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Consumption and cooperation to lead growth, says IMF expert



China's GDP grew in 2023 by 5.2 percent, beating the country's 5 percent target - but in a still-sluggish post-pandemic economy, all countries are looking for ways to maintain economic development, says an expert from the International Monetary Fund (IMF).

Speaking to CGTN Europe, Steven Barnett - the IMF's Senior Resident Representative in China - says that although all economies face challenges in a changing world, China continues to be an engine of economic growth. 

"The history of household consumption in China is interesting," says Barnett. "Over the two decades before the pandemic, it grew faster than anywhere else in the world - but consumption as a share of GDP in China is very low.

"The problem was that GDP was growing faster than consumption. So the challenge for policymakers is to switch that and have a pattern of growth where consumption continually grows faster than GDP."


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The property market in China has had its problems, but Barnett remains confident that the situation will resolve itself.

"What we're seeing is a very large and necessary adjustment in the real estate sector to a more sustainable size, and the government's effort to right-size this market was always going to be challenging," he said. "The key is to try to do it in a way that minimizes costs.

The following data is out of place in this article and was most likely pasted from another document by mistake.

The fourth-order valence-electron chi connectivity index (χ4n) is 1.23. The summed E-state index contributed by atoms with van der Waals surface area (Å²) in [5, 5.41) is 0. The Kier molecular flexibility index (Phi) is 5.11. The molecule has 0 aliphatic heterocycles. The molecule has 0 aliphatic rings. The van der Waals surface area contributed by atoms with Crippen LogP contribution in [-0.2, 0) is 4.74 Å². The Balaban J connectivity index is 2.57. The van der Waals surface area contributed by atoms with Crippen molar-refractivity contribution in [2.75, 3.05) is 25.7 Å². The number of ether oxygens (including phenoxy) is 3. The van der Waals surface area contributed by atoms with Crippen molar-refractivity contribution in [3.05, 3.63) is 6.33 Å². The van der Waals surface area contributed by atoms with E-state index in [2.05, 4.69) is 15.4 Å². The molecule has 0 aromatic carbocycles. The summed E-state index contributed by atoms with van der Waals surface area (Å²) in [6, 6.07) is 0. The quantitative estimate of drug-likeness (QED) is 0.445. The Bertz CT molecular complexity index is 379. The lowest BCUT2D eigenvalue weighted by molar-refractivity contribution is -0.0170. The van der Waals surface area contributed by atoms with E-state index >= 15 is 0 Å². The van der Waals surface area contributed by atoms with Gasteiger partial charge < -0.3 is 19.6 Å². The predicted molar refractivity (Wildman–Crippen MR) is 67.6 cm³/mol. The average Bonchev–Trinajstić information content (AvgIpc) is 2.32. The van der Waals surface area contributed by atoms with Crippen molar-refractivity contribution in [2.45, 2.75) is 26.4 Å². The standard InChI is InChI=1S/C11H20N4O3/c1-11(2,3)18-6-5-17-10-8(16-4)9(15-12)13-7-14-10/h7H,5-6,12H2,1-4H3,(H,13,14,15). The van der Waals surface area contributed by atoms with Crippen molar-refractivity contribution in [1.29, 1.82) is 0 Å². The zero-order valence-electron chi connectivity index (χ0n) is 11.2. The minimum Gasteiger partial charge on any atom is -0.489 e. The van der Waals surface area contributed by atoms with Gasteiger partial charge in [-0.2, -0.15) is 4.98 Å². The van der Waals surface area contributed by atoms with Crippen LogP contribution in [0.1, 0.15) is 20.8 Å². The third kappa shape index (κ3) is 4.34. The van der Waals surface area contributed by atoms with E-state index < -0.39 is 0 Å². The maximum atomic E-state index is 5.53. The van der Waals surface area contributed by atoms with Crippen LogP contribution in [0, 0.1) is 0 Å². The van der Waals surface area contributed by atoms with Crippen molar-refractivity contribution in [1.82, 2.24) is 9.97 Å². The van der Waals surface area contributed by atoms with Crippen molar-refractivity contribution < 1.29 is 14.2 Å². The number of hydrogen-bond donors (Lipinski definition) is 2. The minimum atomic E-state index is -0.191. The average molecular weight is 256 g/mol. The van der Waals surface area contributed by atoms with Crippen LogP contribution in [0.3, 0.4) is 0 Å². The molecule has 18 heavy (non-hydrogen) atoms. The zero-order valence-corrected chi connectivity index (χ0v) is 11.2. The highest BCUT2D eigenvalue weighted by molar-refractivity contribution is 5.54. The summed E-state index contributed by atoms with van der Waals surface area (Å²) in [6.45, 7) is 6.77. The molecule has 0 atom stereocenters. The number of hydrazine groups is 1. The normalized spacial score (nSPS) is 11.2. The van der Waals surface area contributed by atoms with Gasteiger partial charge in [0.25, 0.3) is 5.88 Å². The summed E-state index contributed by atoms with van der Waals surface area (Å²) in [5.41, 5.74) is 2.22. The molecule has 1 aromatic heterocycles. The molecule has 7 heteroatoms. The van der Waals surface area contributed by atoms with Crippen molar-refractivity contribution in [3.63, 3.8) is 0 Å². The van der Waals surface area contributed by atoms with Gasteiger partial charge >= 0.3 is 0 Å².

"We at the IMF think that supply was running way ahead of underlying demand. And at the same time housing is also unaffordable. But once the adjustment takes place - and we have seen progress - the economy will be on a much more sustainable footing."


Cooperation not confrontation

In a globalized economy, no country stands alone. Understandably, working for the IMF, Barnett is keen to see greater cooperation between countries - and he highlights two areas in particular. One is climate change.

"Climate change poses an existential threat," he says. "And there's no way to address climate change, any one country by themselves. That's a great example where really the world has to work together."

The other area needing multilateral cooperation is trade.

"Trade has been such an important engine of growth for many decades - it has helped lift billions of people out of poverty," he says. "We need to get back to a world where trade is the engine of growth, instead of a world where we're talking about fragmentation. We've estimated that in an extreme scenario, trade fragmentation could wipe out 7 percent of global GDP. 

"Rather than fragmentation, let's strengthen the multilateral trade system - whether that's undoing recent trade restrictions put in place and lowering recent tariffs or basically strengthening the WTO, including reaching agreements in areas of the modern economy such as e-commerce, services and investment."

Consumption and cooperation to lead growth, says IMF expert
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